In the end, I was glad enough to escape Killarney, which was congested. Without too much difficulty, we found the road to the Dingle Peninsula. We stopped for a late lunch at the very friendly Strand Hotel in Inch Beach. Dingle is a very popular destination and was crowded with visitors but miraculously, we found a parking space on the street right in front of our B&B. (Recommended to us by our hostess in Castletownbere. We called from Killarney to book the room.) The weather was switching rapidly back and forth between sun and a misty rain, but we set out to explore the charming town and its brightly-painted shops and pubs.
Dingle is in the Gaeltacht, one of several regions of Ireland in which Gaelic is the first language, rather than English. Throughout Ireland, road signs and official announcements (such as those on trains) are in both English and Irish. Here, some signs are in Irish only, or if English appears, it is less prominently displayed than the Gaelic. We had already picked up the most essential Irish words needed for the traveler (leithris = toilets, geill sli = yield ,go mal = slow, bialann = restaurant).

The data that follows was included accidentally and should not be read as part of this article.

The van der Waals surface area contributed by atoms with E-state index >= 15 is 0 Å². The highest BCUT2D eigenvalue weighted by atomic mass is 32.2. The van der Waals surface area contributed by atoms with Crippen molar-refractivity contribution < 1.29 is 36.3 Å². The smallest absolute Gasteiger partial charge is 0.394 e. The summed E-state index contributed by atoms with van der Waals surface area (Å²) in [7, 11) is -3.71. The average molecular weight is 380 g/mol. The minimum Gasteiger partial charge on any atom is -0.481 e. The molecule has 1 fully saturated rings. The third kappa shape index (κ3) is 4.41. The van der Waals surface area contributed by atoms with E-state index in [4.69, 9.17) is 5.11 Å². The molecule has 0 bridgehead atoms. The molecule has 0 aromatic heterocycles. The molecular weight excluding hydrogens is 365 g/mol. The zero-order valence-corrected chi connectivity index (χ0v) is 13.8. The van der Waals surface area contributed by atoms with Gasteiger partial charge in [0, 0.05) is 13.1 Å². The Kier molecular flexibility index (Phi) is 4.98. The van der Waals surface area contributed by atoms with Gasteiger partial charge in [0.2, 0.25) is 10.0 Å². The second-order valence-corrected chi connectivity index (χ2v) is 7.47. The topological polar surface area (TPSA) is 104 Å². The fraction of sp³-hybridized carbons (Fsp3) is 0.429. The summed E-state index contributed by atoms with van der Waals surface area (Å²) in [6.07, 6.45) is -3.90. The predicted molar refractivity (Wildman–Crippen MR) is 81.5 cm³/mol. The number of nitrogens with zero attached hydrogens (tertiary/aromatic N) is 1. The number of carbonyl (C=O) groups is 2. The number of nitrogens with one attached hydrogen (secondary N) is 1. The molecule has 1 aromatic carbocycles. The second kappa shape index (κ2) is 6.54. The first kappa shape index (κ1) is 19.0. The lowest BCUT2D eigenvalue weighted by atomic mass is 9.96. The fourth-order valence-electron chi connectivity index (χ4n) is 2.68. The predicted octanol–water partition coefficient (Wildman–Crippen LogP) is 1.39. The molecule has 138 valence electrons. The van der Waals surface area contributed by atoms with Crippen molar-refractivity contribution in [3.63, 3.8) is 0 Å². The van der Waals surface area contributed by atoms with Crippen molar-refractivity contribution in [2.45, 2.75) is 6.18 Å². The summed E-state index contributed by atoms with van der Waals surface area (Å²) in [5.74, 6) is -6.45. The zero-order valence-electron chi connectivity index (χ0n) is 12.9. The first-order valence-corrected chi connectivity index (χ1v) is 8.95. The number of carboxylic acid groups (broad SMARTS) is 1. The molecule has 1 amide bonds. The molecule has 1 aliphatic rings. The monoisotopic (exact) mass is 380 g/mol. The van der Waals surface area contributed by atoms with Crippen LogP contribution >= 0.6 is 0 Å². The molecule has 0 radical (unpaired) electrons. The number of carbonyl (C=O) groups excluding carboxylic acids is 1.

|The road over Healy Pass|
|Inch Beach, Dingle Penninsula|